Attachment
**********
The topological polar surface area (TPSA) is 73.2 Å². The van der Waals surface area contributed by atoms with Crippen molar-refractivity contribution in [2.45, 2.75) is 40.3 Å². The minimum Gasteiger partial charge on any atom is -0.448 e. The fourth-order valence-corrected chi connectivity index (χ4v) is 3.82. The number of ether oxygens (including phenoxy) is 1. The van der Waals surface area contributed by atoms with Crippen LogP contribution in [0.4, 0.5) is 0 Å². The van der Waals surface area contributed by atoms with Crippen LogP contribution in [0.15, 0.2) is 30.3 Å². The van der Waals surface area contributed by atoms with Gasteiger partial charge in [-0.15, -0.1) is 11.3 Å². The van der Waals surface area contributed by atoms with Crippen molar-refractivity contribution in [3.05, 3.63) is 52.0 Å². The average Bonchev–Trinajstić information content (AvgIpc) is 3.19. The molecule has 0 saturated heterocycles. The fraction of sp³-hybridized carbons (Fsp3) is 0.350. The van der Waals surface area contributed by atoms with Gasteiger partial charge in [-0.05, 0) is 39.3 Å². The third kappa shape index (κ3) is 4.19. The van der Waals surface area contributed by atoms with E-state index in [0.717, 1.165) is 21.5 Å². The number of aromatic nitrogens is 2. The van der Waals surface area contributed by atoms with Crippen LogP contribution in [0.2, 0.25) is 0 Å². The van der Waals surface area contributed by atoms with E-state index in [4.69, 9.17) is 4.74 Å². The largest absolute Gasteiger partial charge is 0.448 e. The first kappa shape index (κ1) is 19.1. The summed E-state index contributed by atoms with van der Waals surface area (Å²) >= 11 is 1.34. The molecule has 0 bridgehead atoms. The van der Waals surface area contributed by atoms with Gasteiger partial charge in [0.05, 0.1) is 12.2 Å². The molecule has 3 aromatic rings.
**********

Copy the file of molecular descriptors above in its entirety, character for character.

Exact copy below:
The topological polar surface area (TPSA) is 73.2 Å². The van der Waals surface area contributed by atoms with Crippen molar-refractivity contribution in [2.45, 2.75) is 40.3 Å². The minimum Gasteiger partial charge on any atom is -0.448 e. The fourth-order valence-corrected chi connectivity index (χ4v) is 3.82. The number of ether oxygens (including phenoxy) is 1. The van der Waals surface area contributed by atoms with Crippen LogP contribution in [0.4, 0.5) is 0 Å². The van der Waals surface area contributed by atoms with Crippen LogP contribution in [0.15, 0.2) is 30.3 Å². The van der Waals surface area contributed by atoms with Gasteiger partial charge in [-0.15, -0.1) is 11.3 Å². The van der Waals surface area contributed by atoms with Crippen molar-refractivity contribution in [3.05, 3.63) is 52.0 Å². The average Bonchev–Trinajstić information content (AvgIpc) is 3.19. The molecule has 0 saturated heterocycles. The fraction of sp³-hybridized carbons (Fsp3) is 0.350. The van der Waals surface area contributed by atoms with Gasteiger partial charge in [-0.05, 0) is 39.3 Å². The third kappa shape index (κ3) is 4.19. The van der Waals surface area contributed by atoms with E-state index in [0.717, 1.165) is 21.5 Å². The number of aromatic nitrogens is 2. The van der Waals surface area contributed by atoms with Crippen LogP contribution in [0.2, 0.25) is 0 Å². The van der Waals surface area contributed by atoms with E-state index in [4.69, 9.17) is 4.74 Å². The largest absolute Gasteiger partial charge is 0.448 e. The first kappa shape index (κ1) is 19.1. The summed E-state index contributed by atoms with van der Waals surface area (Å²) >= 11 is 1.34. The molecule has 0 bridgehead atoms. The van der Waals surface area contributed by atoms with Gasteiger partial charge in [0.05, 0.1) is 12.2 Å². The molecule has 3 aromatic rings.